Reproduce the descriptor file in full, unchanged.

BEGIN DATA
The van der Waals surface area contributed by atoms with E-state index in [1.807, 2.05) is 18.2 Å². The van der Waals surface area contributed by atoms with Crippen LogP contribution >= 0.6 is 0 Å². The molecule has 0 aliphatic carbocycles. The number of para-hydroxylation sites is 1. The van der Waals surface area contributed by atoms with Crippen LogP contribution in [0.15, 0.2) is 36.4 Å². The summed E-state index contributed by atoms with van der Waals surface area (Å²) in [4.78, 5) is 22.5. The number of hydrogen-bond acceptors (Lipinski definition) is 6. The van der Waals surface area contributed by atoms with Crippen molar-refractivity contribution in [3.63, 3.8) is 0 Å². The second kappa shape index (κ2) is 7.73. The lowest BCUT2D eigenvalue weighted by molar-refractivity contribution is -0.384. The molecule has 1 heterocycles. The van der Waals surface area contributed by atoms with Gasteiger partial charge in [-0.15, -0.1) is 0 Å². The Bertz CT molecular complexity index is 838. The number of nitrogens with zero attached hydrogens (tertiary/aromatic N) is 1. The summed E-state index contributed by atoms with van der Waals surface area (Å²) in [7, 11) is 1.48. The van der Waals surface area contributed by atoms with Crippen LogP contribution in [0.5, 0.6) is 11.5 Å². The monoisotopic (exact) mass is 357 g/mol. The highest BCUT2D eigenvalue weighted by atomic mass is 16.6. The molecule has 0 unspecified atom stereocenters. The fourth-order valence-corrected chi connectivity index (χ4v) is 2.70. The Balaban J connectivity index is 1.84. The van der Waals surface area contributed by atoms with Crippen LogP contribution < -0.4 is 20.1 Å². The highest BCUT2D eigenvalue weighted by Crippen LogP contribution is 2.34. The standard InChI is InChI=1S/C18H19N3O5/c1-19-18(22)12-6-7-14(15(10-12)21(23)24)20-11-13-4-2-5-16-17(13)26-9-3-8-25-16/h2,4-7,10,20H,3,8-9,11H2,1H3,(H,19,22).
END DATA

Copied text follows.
The van der Waals surface area contributed by atoms with E-state index in [1.807, 2.05) is 18.2 Å². The van der Waals surface area contributed by atoms with Crippen LogP contribution >= 0.6 is 0 Å². The molecule has 0 aliphatic carbocycles. The number of para-hydroxylation sites is 1. The van der Waals surface area contributed by atoms with Crippen LogP contribution in [0.15, 0.2) is 36.4 Å². The summed E-state index contributed by atoms with van der Waals surface area (Å²) in [4.78, 5) is 22.5. The number of hydrogen-bond acceptors (Lipinski definition) is 6. The van der Waals surface area contributed by atoms with Crippen molar-refractivity contribution in [3.63, 3.8) is 0 Å². The second kappa shape index (κ2) is 7.73. The lowest BCUT2D eigenvalue weighted by molar-refractivity contribution is -0.384. The molecule has 1 heterocycles. The van der Waals surface area contributed by atoms with Gasteiger partial charge in [-0.15, -0.1) is 0 Å². The Bertz CT molecular complexity index is 838. The number of nitrogens with zero attached hydrogens (tertiary/aromatic N) is 1. The summed E-state index contributed by atoms with van der Waals surface area (Å²) in [7, 11) is 1.48. The van der Waals surface area contributed by atoms with Crippen LogP contribution in [0.5, 0.6) is 11.5 Å². The monoisotopic (exact) mass is 357 g/mol. The highest BCUT2D eigenvalue weighted by atomic mass is 16.6. The molecule has 0 unspecified atom stereocenters. The fourth-order valence-corrected chi connectivity index (χ4v) is 2.70. The Balaban J connectivity index is 1.84. The van der Waals surface area contributed by atoms with Crippen LogP contribution < -0.4 is 20.1 Å². The highest BCUT2D eigenvalue weighted by Crippen LogP contribution is 2.34. The standard InChI is InChI=1S/C18H19N3O5/c1-19-18(22)12-6-7-14(15(10-12)21(23)24)20-11-13-4-2-5-16-17(13)26-9-3-8-25-16/h2,4-7,10,20H,3,8-9,11H2,1H3,(H,19,22).